Pierre Nora (born 17 November 1931) is a French historian elected to the Académie française on 7 June 2001. He is known for his work on French identity and memory. His name is associated with the study of new history. He is the brother of the late Simon Nora, former French officer.
Nora occupies a particular position that he himself qualifies as on "the side" of the French historical sphere.
In the 1950s he took hypokhâgne and khâgne at the Lycée Louis-le-Grand but, contrary to a persistent legend, he was not accepted at the École Normale Supérieure. Thereafter, he obtained a licence de lettres (equivalent to the Bachelor of Arts) degree in philosophy. He passed the agrégation d'histoire in 1958.
He was a teacher at the Lycée Lamoricière d'Oran in Algeria until 1960. He wrote a book about his experiences, published under the title Les Français d'Algérie (The French of Algeria) (1961).
From 1961 to 1963, he was a resident at the Thiers Foundation. From 1965 to 1977 he was first assistant and then lecturer at the Institut d'Études Politiques de Paris (Paris Institute of Political Science). Since 1977 he has been the director of studies at the École des hautes études en sciences sociales (School of higher studies in social sciences). In 2014 Nora received the Dan David Prize Award.
Concurrently, Nora had managed an important career in publishing. He joined Éditions Julliard in 1964, where he created the Archives paperback collection. In 1965 he joined Éditions Gallimard: the publishing house, which already had a good marketshare in literature, wanted to develop its social sciences sector. It was Pierre Nora who achieved this mission by creating two important collections, the Library of social sciences in 1966 and the Library of histories in 1970, as well as the Témoins collection in 1967.
At Éditions Gallimard, Nora published in these collections that he was directing, important works which generally constitute indispensable references in their fields of research, in particular:
- In the Library of social sciences, Raymond Aron (Les Étapes de la pensée sociologique, 1967), Georges Dumézil (Mythe et épopée, 1968–1973), Marcel Gauchet (Le Désenchantement du monde, 1985), Claude Lefort (Les Formes de l'histoire, 1978), Henri Mendras (La Seconde Révolution française, 1988), Michel Foucault (Les Mots et les Choses, 1966, and L'Archéologie du savoir, 1969).
- In the Library of histories, François Furet (Penser la Révolution française, 1978), Emmanuel Le Roy Ladurie (Montaillou, 1975, best sale of the collection with 145 000 copies), Michel de Certeau (L'Écriture de l'histoire, 1975), Georges Duby (Le Temps des cathédrales, 1976), Jacques Le Goff (Saint Louis, 1997), Jean-Pierre Vernant (L'Individu, la mort, l'amour, 1989), Maurice Agulhon (Histoire vagabonde, 1988–1996), Michel Foucault (Histoire de la folie à l'âge classique, 1972, Surveiller et punir, 1975, and Histoire de la sexualité, 1976–1984).
- Foreign researchers whom he introduced in France, like Ernst Kantorowicz (Les Deux Corps du roi, 1959, published in 1989), Thomas Nipperdey (Réflexions sur l'histoire allemande, 1983–1992, in 1992), Karl Polanyi (La Grande Transformation, 1944, in 1983).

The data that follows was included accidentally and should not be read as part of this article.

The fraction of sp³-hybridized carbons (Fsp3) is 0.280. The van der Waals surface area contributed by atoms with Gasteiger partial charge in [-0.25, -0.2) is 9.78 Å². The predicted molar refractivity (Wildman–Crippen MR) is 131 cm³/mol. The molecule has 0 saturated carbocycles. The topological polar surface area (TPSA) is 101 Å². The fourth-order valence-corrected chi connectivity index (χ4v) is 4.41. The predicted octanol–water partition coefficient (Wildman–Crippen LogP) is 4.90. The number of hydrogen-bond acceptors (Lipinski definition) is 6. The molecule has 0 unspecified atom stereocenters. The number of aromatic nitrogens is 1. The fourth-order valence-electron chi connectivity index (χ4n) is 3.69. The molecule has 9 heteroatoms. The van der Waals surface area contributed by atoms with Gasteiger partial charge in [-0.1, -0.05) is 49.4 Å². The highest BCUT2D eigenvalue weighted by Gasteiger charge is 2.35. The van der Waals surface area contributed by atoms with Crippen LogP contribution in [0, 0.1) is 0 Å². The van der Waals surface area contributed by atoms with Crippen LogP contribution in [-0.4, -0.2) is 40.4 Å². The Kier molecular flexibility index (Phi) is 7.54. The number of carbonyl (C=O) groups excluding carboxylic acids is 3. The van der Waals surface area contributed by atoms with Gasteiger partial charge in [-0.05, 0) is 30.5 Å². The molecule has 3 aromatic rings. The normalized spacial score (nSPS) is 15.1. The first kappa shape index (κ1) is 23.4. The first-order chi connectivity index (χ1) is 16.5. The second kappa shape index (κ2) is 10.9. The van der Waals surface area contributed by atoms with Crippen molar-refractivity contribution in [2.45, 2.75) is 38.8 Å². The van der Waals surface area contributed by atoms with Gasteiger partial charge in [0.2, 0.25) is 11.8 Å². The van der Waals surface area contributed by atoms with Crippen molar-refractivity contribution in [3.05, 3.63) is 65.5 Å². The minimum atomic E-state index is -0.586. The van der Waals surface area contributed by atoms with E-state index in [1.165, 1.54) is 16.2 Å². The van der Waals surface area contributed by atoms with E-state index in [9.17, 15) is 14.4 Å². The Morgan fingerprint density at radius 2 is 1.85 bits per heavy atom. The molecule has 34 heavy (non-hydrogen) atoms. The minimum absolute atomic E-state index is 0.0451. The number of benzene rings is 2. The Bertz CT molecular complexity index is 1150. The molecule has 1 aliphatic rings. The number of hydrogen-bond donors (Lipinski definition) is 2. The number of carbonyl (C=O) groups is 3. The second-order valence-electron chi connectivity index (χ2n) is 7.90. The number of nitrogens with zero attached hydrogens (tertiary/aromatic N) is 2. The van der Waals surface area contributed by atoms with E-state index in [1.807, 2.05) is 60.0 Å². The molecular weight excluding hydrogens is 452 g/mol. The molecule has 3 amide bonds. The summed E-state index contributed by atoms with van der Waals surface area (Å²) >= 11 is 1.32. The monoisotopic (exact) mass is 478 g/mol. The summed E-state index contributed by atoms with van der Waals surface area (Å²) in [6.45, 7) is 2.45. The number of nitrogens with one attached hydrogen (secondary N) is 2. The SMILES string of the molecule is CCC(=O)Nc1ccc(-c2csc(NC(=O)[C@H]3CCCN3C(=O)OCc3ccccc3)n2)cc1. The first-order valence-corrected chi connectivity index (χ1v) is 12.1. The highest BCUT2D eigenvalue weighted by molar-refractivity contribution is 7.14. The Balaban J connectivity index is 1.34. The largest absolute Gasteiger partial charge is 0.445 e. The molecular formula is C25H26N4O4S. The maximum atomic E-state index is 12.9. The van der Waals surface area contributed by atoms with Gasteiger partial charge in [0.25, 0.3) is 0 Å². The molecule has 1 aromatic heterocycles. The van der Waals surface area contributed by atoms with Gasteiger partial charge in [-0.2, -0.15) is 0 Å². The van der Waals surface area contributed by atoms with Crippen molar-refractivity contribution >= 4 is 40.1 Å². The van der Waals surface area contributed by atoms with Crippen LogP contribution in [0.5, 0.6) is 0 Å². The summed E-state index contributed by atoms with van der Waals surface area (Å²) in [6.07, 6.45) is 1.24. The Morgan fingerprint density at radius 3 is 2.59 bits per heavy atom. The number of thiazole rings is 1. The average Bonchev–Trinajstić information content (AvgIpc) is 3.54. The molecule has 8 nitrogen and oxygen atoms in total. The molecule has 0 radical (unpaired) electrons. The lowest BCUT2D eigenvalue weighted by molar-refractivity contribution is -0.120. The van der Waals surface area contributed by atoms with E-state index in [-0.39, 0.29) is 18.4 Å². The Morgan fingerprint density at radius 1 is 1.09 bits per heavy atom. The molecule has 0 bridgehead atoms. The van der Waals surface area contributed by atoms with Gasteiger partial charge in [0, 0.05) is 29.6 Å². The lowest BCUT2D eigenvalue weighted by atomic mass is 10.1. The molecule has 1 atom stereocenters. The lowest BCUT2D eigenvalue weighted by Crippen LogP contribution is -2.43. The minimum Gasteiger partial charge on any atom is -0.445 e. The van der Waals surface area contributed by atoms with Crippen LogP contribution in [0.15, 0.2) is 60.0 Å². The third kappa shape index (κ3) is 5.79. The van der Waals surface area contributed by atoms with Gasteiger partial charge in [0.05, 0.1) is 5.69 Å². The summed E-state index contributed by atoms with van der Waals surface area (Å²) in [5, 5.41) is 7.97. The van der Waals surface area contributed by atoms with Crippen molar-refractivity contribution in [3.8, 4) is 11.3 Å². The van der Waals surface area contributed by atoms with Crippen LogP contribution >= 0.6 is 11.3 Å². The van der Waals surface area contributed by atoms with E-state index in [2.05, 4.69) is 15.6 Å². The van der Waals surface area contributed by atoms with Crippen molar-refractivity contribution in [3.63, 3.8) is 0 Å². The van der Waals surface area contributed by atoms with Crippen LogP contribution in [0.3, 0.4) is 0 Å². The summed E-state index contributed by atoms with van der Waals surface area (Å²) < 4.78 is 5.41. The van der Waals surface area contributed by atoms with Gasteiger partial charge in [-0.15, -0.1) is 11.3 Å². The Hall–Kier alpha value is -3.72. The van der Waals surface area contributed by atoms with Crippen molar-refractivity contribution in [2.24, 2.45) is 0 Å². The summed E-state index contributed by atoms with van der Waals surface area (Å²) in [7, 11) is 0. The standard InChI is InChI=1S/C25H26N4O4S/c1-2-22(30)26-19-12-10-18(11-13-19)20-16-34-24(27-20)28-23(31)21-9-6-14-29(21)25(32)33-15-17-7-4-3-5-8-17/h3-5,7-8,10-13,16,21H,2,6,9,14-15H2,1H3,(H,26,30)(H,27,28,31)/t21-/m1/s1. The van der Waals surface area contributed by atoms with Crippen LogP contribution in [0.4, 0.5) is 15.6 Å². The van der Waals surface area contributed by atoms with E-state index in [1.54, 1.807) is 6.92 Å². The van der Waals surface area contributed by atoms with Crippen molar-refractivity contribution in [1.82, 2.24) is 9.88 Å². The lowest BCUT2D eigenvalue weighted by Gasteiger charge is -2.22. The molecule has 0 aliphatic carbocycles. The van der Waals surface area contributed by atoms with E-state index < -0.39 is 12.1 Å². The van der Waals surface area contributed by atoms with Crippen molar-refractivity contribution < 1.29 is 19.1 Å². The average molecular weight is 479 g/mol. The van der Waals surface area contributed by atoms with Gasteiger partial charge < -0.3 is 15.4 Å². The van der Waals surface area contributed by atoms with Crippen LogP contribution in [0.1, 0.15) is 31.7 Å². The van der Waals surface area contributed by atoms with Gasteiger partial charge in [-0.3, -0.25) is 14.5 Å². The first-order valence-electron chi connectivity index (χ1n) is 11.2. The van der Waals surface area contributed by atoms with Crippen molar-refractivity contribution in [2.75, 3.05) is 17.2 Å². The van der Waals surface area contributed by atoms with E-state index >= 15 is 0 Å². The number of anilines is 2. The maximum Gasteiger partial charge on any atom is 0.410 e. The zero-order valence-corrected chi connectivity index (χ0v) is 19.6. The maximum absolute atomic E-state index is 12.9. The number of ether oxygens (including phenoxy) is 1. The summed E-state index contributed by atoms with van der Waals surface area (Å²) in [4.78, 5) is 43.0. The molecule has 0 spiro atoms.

This important role gave to Nora a certain power in French publishing and he was also the object of criticism. To begin, he refused in 1997 to translate Eric Hobsbawm's work, The Age of Extremes (1994), because of that author's "attachment to the revolutionary cause." Nora explained that context of hostility towards Communism in France was not appropriate to that type of publication, that all the editors, "like it or not, had an obligation to take account of the intellectual and ideological situation in which they had written their works".
In May 1980, Nora founded at Gallimard the review Le Débat with philosopher Marcel Gauchet; this quickly became one of the major French intellectual reviews. He had participated at the Saint-Simon Foundation, created in 1982 by François Furet and Pierre Rosanvallon and dissolved in 1999.
He opposed himself to the law of 23 February 2005 "supporting national recognition and national taxation in favour of French repatriations" and cosigned a petition in the daily Libération entitled "Liberté pour l'histoire". This law, at line 2 of article 4, was abrogated on 15 February 2006, establishing that research programmes must be accorded more importance in lieu of French overseas presence and that the programmes of study came to recognize the positive role.
Nora is equally well known for having directed Les Lieux de Mémoire, three volumes which gave as their point the work of enumerating the places and the objects in which are the incarnate national memory of the French.
Nora's book Les Français d'Algérie (The French of Algeria) (1961) has received scholarly criticism for its bias against French Algerians ("Pied Noirs") – a prejudice held by many French intellectuals of the time. Nora posited that the French Algerians (or settlers) were different from the French of the Metropol. His opinions were developed from his two years as a high school teacher in Algiers. "The French of Algeria" is described as synthesizing "a self-righteous anti-pied noir discourse". [Todd Shepard, "The Invention of Decolonization", Cornell University Press, 2006, pp. 195 – 204.] "The French of Algiers" is often held out as a scholarly work, but as David Prochaska, American historian of French Algeria points out, it is in fact "not based on original research and is devoid of the usual scholarly apparatus". [David Prochaska, "Making Algeria French: Colonialism in Bône , 1870 – 1920", Cambridge, 1990, 6, quotes from Pierre Nora, "Les Français d’Algérie", preface by Charles-Andre Julien (Paris, 1961), 87, 98.]
Nora is Jewish. He was married to art historian and curator Francoise Cachin.